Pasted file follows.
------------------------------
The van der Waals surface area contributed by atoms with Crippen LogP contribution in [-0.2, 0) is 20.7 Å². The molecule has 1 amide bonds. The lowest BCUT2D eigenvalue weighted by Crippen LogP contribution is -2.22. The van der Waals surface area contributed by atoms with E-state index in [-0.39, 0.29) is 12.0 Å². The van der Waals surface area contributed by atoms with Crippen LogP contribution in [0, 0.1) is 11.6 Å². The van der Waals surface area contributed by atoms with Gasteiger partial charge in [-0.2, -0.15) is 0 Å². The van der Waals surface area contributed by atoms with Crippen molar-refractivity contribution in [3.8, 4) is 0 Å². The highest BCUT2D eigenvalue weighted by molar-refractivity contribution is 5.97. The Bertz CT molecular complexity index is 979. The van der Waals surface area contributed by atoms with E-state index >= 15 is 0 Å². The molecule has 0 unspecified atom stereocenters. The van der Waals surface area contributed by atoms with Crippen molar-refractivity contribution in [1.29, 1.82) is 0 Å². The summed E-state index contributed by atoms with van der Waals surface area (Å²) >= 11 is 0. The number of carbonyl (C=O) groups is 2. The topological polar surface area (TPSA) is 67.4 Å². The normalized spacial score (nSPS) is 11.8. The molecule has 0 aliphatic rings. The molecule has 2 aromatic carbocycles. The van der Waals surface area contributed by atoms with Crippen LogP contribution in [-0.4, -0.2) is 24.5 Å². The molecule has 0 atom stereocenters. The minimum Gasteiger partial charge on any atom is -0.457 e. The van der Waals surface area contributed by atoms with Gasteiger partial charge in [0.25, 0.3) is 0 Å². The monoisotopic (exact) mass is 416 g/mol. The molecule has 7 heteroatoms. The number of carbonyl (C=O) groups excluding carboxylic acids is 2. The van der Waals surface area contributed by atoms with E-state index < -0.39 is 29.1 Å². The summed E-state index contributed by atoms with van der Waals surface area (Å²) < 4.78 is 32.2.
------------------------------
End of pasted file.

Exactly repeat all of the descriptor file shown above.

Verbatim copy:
The van der Waals surface area contributed by atoms with Crippen LogP contribution in [-0.2, 0) is 20.7 Å². The molecule has 1 amide bonds. The lowest BCUT2D eigenvalue weighted by Crippen LogP contribution is -2.22. The van der Waals surface area contributed by atoms with E-state index in [-0.39, 0.29) is 12.0 Å². The van der Waals surface area contributed by atoms with Crippen LogP contribution in [0, 0.1) is 11.6 Å². The van der Waals surface area contributed by atoms with Gasteiger partial charge in [-0.2, -0.15) is 0 Å². The van der Waals surface area contributed by atoms with Crippen molar-refractivity contribution in [3.8, 4) is 0 Å². The highest BCUT2D eigenvalue weighted by molar-refractivity contribution is 5.97. The Bertz CT molecular complexity index is 979. The van der Waals surface area contributed by atoms with E-state index >= 15 is 0 Å². The molecule has 0 unspecified atom stereocenters. The van der Waals surface area contributed by atoms with Crippen molar-refractivity contribution in [1.29, 1.82) is 0 Å². The summed E-state index contributed by atoms with van der Waals surface area (Å²) >= 11 is 0. The number of carbonyl (C=O) groups is 2. The topological polar surface area (TPSA) is 67.4 Å². The normalized spacial score (nSPS) is 11.8. The molecule has 0 aliphatic rings. The molecule has 2 aromatic carbocycles. The van der Waals surface area contributed by atoms with Crippen LogP contribution in [-0.4, -0.2) is 24.5 Å². The molecule has 0 atom stereocenters. The minimum Gasteiger partial charge on any atom is -0.457 e. The van der Waals surface area contributed by atoms with Gasteiger partial charge in [0.25, 0.3) is 0 Å². The monoisotopic (exact) mass is 416 g/mol. The molecule has 7 heteroatoms. The number of carbonyl (C=O) groups excluding carboxylic acids is 2. The van der Waals surface area contributed by atoms with E-state index < -0.39 is 29.1 Å². The summed E-state index contributed by atoms with van der Waals surface area (Å²) < 4.78 is 32.2.